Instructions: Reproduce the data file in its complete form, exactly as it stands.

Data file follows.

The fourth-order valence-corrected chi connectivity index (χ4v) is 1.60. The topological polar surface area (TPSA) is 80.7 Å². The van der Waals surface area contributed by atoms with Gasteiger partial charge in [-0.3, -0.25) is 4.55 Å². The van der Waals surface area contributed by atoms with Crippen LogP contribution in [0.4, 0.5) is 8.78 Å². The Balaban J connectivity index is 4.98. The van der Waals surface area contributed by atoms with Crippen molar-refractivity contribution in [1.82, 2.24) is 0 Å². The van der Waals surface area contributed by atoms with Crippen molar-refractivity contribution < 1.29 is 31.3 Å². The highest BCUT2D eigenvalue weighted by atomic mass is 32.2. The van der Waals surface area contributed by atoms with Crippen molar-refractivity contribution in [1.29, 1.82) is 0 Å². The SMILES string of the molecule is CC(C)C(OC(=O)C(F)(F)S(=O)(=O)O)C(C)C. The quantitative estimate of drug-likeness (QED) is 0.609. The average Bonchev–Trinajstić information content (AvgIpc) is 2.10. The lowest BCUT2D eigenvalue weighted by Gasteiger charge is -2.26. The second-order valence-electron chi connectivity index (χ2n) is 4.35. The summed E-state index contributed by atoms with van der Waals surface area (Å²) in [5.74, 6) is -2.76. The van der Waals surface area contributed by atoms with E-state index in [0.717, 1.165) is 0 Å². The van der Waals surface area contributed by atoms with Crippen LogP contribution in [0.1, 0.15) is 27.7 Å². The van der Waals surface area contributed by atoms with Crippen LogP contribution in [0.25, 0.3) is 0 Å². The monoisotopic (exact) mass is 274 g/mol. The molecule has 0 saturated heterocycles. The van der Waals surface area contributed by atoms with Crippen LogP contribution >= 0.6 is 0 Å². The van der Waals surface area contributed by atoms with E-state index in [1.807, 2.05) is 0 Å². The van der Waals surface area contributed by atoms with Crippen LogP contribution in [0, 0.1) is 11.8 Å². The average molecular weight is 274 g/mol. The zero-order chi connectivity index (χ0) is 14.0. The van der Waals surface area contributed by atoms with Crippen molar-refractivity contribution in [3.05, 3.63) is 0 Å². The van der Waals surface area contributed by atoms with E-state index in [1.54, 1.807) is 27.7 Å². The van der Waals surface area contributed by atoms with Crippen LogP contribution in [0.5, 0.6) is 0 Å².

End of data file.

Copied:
The fourth-order valence-corrected chi connectivity index (χ4v) is 1.60. The topological polar surface area (TPSA) is 80.7 Å². The van der Waals surface area contributed by atoms with Gasteiger partial charge in [-0.3, -0.25) is 4.55 Å². The van der Waals surface area contributed by atoms with Crippen LogP contribution in [0.4, 0.5) is 8.78 Å². The Balaban J connectivity index is 4.98. The van der Waals surface area contributed by atoms with Crippen molar-refractivity contribution in [1.82, 2.24) is 0 Å². The van der Waals surface area contributed by atoms with Crippen molar-refractivity contribution < 1.29 is 31.3 Å². The highest BCUT2D eigenvalue weighted by atomic mass is 32.2. The van der Waals surface area contributed by atoms with Crippen molar-refractivity contribution in [1.29, 1.82) is 0 Å². The SMILES string of the molecule is CC(C)C(OC(=O)C(F)(F)S(=O)(=O)O)C(C)C. The quantitative estimate of drug-likeness (QED) is 0.609. The average Bonchev–Trinajstić information content (AvgIpc) is 2.10. The lowest BCUT2D eigenvalue weighted by Gasteiger charge is -2.26. The second-order valence-electron chi connectivity index (χ2n) is 4.35. The summed E-state index contributed by atoms with van der Waals surface area (Å²) in [5.74, 6) is -2.76. The van der Waals surface area contributed by atoms with E-state index in [0.717, 1.165) is 0 Å². The van der Waals surface area contributed by atoms with Crippen LogP contribution in [0.1, 0.15) is 27.7 Å². The van der Waals surface area contributed by atoms with Crippen LogP contribution in [0.25, 0.3) is 0 Å². The monoisotopic (exact) mass is 274 g/mol. The molecule has 0 saturated heterocycles. The van der Waals surface area contributed by atoms with Crippen LogP contribution >= 0.6 is 0 Å². The van der Waals surface area contributed by atoms with E-state index in [1.807, 2.05) is 0 Å². The van der Waals surface area contributed by atoms with Crippen LogP contribution in [0, 0.1) is 11.8 Å². The average molecular weight is 274 g/mol. The zero-order chi connectivity index (χ0) is 14.0. The van der Waals surface area contributed by atoms with Crippen molar-refractivity contribution in [3.05, 3.63) is 0 Å². The van der Waals surface area contributed by atoms with E-state index in [1.54, 1.807) is 27.7 Å². The van der Waals surface area contributed by atoms with Crippen LogP contribution in [0.5, 0.6) is 0 Å².